As I mentioned, I played EH in the Berlioz. I felt really solid about my solo all week, a few cracks here and there, mostly on the first G, but my reeds were behaving and I tried to follow every nuance of Mr. Schwarz's interpretation. The rest of the piece I was a little shakier on; tonguing is not my strong point, and that piece is nearly made up of only tonguing. But I did my best. Plus, the orchestra was having a lot of trouble staying with Mr. Schwarz. I know that many of the winds were playing by ear to find the tempo and the beats, rather than going off of the baton. I watched really closely one rehearsal, trying to figure out why we were having such difficulty, and I have to say, I'm not sure. Taken out of context, Mr. Schwarz's beat pattern is clear and precise, and the problem is certainly not a lack of personal force. But for whatever the reason, every time the tempo picked up, we became uncertain and confused. This isn't to say that we were falling apart every rehearsal. We certainly weren't. But there was an uncomfortable undercurrent in every run-through.

The concert went well, though. We rushed a bit in places, and ended up rather dragging the slow section, something which may have been my fault, but we sounded flashy and brilliant and completely in style for Berlioz. All in all, a very good performance. I was pretty happy with my solo; I didn't crack the opening G, and the acoustics in the hall are brilliant, but I got a little cocky and cracked that first slur to the F#. Still, I think I sounded pretty nice, and had I not cracked that note, it would have been my best performance. I know that Mr. Schwarz was very happy with my playing in general, at least. (And I got some great applause, particularly from the orchestra, which really made me feel good about it. Of course I want the audience to like my playing, but getting recognition from my peers means so much.) I've gotten out of the habit of thinking of myself as a good EH player; there are so many people in my studio who are better than I am, or who I at least percieve as being much better, but I really enjoy playing EH, and I think that I'm playing it better here than I ever have.

Speaking of orchestra, I have never played somewhere where they were so considerate of our ears! Every wind player sitting on the stage left end of the row has a sound shield, as do the back row of violas, protecting us from the brass. He also had the brass move from two rows to one for rehearsals so that it wasn't as loud for them, and he told the percussion to move over so they weren't playing directly at the horns. I still wish our strings sat 1st/2nd/vla/cello, rather than 1st/cello/vla/2nd, but at least I won't go deaf! :-)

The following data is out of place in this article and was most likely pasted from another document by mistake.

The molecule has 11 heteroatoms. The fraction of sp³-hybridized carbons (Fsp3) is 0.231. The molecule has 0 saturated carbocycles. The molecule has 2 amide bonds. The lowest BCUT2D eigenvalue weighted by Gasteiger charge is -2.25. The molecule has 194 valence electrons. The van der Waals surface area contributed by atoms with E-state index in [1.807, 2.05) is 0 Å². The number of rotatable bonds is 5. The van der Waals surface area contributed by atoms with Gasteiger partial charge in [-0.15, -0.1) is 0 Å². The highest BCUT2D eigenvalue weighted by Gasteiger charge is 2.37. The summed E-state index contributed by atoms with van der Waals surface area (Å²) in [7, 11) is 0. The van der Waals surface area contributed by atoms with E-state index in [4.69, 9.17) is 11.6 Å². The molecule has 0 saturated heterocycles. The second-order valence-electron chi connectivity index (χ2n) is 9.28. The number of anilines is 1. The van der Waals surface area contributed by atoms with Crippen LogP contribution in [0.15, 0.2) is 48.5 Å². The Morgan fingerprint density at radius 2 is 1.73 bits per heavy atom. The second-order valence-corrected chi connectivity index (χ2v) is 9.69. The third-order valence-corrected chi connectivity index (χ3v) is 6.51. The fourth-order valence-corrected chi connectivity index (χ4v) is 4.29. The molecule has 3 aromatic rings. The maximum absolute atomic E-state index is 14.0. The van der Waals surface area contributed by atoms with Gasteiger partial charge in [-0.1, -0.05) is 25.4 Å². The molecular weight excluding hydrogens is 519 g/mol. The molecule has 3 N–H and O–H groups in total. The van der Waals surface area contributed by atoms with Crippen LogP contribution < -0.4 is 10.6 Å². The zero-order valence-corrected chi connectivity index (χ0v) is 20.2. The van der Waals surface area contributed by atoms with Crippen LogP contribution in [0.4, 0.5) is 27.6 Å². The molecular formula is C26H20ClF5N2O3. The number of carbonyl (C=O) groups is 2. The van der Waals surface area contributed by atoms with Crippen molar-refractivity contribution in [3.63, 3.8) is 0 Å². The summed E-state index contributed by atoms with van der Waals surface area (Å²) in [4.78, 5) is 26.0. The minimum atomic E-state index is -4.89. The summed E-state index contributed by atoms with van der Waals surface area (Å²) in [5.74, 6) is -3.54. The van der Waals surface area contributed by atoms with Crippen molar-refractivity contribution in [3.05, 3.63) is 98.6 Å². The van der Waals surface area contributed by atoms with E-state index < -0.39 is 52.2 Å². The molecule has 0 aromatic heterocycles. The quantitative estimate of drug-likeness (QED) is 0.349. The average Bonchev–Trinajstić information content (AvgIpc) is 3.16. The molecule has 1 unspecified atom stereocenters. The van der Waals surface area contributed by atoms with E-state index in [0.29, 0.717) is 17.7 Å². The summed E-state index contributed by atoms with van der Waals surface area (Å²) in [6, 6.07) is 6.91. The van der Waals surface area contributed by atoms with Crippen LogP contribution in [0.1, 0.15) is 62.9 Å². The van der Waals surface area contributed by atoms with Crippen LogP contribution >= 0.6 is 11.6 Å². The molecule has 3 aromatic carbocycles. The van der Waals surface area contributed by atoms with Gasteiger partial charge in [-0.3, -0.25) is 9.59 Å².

Each student here plays in a chamber group, and I'm doing the Neilsen quintet. I'm a little disappointed to be playing the Neilsen, because I played it in spring quarter with my quintet at school, but it is a great piece. The first rehearsal was a little bit awkward, since it was coached and we hadn't received the music beforehand. I think it would have been much more productive to either have time to look at the parts before having a rehearsal or to have a coach the second rather than first rehearsal. However, our second rehearsal was much improved, and my quintet is pretty great. The flutist in particular is a really good player and a fantastic rehearser and leader. This piece does make me miss my quintet, though! Two of them graduated and are moving away.

I got to have a short EH lesson with Karen Birch Blundell before the concert. She looked over my reeds and fixed one up a bit (though I didn't end up using that one for the concert).I played the solo for her also, and while she didn't really give me any musical/interpretive advice for the solo, that was all right. I wasn't really interpreting it myself anyways, just following the heck out of Schwarz. But she gave me a few tips for making notes speak more easily, and double checked my adjustment.
She suggested that we have an EH reed making lesson after the concert when it'll be okay if I completely screw up a reed. I'm looking forward to it, because my EH reed advice has pretty much been "It's easy! Go do it!", and her reeds are fantastic. Very unique also, with a very long tip, much longer than I've ever seen on an EH reed. I'm interested to try making one.

We have masterclass once a week also. We didn't play in class this week, but we've been given several excerpts to learn for next time. He's going to draw excerpts out of a hat and have us each play one. I found out also that Mr. Ellis has subbed a bunch in Wicked on Broadway, and that the Wicked book is oboe/EH/bass oboe. Now I really want to play that show! You know how much I love playing in pit orchestras. :-)

My work study here is ushering, which I actually enjoy. All of the patrons are so excited to see us, and it's of course nice to have such an enthusiastic audience. Plus, by ushering I automatically get to see any faculty performance for which I'm working. So far I've worked a piano concert and last night's faculty concert, and attended a chamber concert. I'm trying to go to as many as I can, though sometimes I just have to take a night off and make reeds.